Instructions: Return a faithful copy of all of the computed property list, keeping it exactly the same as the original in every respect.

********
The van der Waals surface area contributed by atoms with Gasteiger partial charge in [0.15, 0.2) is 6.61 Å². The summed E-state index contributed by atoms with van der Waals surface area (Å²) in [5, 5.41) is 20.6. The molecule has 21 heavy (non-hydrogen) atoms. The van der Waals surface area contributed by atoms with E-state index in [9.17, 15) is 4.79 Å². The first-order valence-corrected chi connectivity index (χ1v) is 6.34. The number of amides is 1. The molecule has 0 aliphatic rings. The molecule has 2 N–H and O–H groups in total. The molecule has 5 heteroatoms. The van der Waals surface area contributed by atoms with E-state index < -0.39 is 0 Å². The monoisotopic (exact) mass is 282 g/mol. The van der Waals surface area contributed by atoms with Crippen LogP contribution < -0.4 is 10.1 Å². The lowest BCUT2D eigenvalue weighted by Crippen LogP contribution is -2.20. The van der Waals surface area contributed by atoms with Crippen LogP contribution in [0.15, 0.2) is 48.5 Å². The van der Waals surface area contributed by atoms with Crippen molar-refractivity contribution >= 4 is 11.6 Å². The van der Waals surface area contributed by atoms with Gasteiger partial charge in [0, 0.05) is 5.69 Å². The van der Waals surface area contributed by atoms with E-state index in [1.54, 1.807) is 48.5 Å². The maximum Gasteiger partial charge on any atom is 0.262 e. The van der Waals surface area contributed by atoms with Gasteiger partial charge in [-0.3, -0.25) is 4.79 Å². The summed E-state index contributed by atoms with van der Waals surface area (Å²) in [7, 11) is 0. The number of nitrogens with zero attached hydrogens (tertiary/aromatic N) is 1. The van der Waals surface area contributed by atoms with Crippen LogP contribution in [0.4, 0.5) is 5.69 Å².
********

The van der Waals surface area contributed by atoms with Gasteiger partial charge in [0.15, 0.2) is 6.61 Å². The summed E-state index contributed by atoms with van der Waals surface area (Å²) in [5, 5.41) is 20.6. The molecule has 21 heavy (non-hydrogen) atoms. The van der Waals surface area contributed by atoms with E-state index in [9.17, 15) is 4.79 Å². The first-order valence-corrected chi connectivity index (χ1v) is 6.34. The number of amides is 1. The molecule has 0 aliphatic rings. The molecule has 2 N–H and O–H groups in total. The molecule has 5 heteroatoms. The van der Waals surface area contributed by atoms with E-state index < -0.39 is 0 Å². The monoisotopic (exact) mass is 282 g/mol. The van der Waals surface area contributed by atoms with Crippen LogP contribution < -0.4 is 10.1 Å². The lowest BCUT2D eigenvalue weighted by Crippen LogP contribution is -2.20. The van der Waals surface area contributed by atoms with Crippen LogP contribution in [0.15, 0.2) is 48.5 Å². The van der Waals surface area contributed by atoms with Crippen molar-refractivity contribution >= 4 is 11.6 Å². The van der Waals surface area contributed by atoms with Gasteiger partial charge in [0, 0.05) is 5.69 Å². The van der Waals surface area contributed by atoms with E-state index in [1.54, 1.807) is 48.5 Å². The maximum Gasteiger partial charge on any atom is 0.262 e. The van der Waals surface area contributed by atoms with Gasteiger partial charge in [-0.3, -0.25) is 4.79 Å². The summed E-state index contributed by atoms with van der Waals surface area (Å²) in [7, 11) is 0. The number of nitrogens with zero attached hydrogens (tertiary/aromatic N) is 1. The van der Waals surface area contributed by atoms with Crippen LogP contribution in [0.4, 0.5) is 5.69 Å².